By Muslim Mirror Special Correspondent,
New Delhi: UNICEF India, which has been working to reach the world’s most disadvantaged children across 190 countries and territories, in partnership with Ministry of Human Resource Development (MHRD) on Thursday organized a ‘Shiksha Mela – Education Open Day’ to demonstrate good practices on holistic and equitable quality education that contributes to learning both cognitive and non-cognitive skills. These have been achieved through convergent programming across 17 Indian states.
An innovative marketplace, creatively exhibiting the education milestones during the lifecycle of every child was on display. This, accompanied with a powerful narrative, was used to illustrate successful strategies applied in diverse parts of the country. It included how children’s readiness for school had been strengthened through early childhood education, the strategic initiatives through which out-of-school children were brought back to school, how children were supported to learn at age and grade-appropriate levels, and using Sports for Development and Meena Raju Manches children fostered non-cognitive skill building that helped them stay in school, learn, and transit to next levels. The importance of school health through hygiene and sanitation, as well as making schools safe and the journey to and in school protective, were also demonstrated.
Another critical dimension was the engagement of communities in the education of their children and how they were mobilized to participate in creating the kind of quality education they wanted for their children.
Speaking on the occasion, Dr. Yasmin Ali Haque, UNICEF Representative in India, lauded the efforts of the Government of India in speeding up its commitment to get all children into school and learning.
“Since the enforcement of the Right to Education Act, much progress has been made in areas of systemic readiness, improved access and enrolment of children, providing infrastructure especially sanitation facilities in schools, recruitment of teachers and training of untrained teachers. Children are indeed performing reasonably well in the early classes but there is a need to do more for translating these results for higher classes and ensuring that the requisite skills are built for a smooth transition to work, ” she said.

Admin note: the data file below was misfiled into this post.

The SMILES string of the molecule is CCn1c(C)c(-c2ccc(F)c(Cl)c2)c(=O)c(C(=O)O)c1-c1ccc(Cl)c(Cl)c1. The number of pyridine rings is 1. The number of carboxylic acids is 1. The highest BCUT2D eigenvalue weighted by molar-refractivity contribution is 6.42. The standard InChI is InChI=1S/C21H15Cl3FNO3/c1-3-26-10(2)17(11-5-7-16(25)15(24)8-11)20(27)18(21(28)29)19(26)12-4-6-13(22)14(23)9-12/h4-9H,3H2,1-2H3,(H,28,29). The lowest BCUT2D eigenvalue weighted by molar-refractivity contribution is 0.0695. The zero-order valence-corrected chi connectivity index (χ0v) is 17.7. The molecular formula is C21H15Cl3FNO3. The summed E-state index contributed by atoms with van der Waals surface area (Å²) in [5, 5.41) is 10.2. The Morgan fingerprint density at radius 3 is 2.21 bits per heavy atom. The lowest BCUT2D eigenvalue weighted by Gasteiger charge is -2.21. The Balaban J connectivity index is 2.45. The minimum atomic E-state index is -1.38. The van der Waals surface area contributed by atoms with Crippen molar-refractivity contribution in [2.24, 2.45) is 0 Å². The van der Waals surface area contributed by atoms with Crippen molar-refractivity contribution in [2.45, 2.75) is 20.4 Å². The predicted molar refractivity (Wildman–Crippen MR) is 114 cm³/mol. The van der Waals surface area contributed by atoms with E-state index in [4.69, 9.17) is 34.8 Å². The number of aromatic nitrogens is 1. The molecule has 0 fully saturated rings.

“The Samagra Scheme, which merges the three flagship programmes-Sarva Shiksha Abhiyan, Rashtriya Madhyamik Shiksha Abhiyan and Teacher Education, aims to provide equitable access and improve quality of learning and governance.
This step is extremely critical for India today, to address the building of foundational skills of literacy and numeracy and well as transferable skills that give children the basis for navigating the dynamic skilling agenda for Indian adolescents and youth,” said Dr. Yasmin.
Focusing on scaling up successful examples from the field, Euphrates Efosi Wose, Chief of Education, UNICEF India facilitated a panel discussion on this occasion. The panelists discussed a few examples of scaling up with quality while highlighting the challenges and solutions for scaling up.
In his keynote address, Anil Swarup, Secretary, Department of School Education and Literacy, MHRD, emphasized the need for digitization in education. He said many NGOs have taken initiative in this regard as he shared his experiences with the audience.
During the programme, a ‘Data Visualization App’, which provides the user-friendly and visual representation of complex analytics of the education scenario in the country, was also launched. The app was made by National Institute of Educational Policy and Administration with technical inputs from UNICEF. It uses UDISE, NAS, and Demographic data thereby making it an important visual tool for policymakers, senior government officials, academia, and researchers to address gaps and monitor programs in the field of education.